August 4, 2021
photo: REUTERS/Kenan Gurbuz
MILAS, Turkey, Aug 4 (Reuters) – Turkey is battling the worst wildfires in its history, President Tayyip Erdogan said on Wednesday, as fires spread to a power station in the country’s southwest after reducing swathes of coastal forest to ashes.
Fanned by high temperatures and a strong, dry wind, the fires have forced thousands of Turks and foreign tourists to flee homes and hotels near the Aegean and Mediterranean coasts. Eight people have died in the blazes since last week.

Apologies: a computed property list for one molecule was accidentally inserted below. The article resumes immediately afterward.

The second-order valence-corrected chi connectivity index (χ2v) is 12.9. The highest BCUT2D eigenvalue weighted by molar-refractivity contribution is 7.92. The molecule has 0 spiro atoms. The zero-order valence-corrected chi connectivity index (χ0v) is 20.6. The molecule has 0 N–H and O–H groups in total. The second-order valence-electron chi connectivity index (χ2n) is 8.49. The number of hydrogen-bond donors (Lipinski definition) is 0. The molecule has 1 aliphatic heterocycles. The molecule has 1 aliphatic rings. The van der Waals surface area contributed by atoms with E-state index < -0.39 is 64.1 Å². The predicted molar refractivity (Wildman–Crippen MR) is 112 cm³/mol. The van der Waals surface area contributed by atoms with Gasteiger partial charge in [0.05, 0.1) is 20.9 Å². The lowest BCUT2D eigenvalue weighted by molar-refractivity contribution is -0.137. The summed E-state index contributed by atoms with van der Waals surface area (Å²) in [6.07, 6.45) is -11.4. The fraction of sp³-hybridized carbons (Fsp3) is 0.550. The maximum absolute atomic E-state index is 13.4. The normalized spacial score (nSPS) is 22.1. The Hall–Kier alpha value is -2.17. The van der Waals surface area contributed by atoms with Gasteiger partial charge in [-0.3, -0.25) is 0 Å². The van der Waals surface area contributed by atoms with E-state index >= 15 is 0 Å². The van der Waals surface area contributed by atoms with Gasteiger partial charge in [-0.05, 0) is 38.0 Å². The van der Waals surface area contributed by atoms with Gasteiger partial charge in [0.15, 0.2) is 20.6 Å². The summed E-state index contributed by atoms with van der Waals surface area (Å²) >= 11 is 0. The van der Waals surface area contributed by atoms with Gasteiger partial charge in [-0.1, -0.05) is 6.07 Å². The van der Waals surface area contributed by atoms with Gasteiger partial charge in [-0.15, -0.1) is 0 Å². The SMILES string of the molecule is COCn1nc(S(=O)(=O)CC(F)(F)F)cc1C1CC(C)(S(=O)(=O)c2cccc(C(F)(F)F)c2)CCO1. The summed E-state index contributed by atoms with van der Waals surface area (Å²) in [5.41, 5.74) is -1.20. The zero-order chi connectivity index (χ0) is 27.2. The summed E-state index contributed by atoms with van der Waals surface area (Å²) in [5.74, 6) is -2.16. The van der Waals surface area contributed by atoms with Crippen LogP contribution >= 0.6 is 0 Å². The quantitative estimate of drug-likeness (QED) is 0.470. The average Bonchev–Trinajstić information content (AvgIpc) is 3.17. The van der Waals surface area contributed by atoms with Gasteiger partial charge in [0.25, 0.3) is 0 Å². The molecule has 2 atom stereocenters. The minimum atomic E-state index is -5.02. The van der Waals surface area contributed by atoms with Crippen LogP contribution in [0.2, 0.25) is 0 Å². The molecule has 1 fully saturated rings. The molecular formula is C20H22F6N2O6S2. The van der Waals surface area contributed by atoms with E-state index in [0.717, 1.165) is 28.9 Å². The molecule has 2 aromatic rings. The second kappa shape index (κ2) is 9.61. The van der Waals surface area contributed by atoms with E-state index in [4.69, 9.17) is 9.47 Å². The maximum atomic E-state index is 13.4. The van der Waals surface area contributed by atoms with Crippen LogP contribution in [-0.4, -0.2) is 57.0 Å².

Planes and dozens of helicopters have joined scores of emergency crews on the ground to battle the fires, but Erdogan’s government has faced criticism over the scale and speed of the response.
More than a week after the first fires broke out, 16 were still burning on Wednesday, the forestry minister said.
“The fires that happened this year never happened in our history,” Erdogan told reporters in a televised interview. “This is the largest (outbreak).”
In the last two weeks, fires in Turkey have burnt more than three times the area affected in an average year, a European fire agency said. Neighbouring countries have also battled blazes fanned by heatwaves and strong winds.
A fire spread into a coal-fired power plant east of Bodrum in southwest Turkey after burning nearby since Tuesday, the local mayor said.
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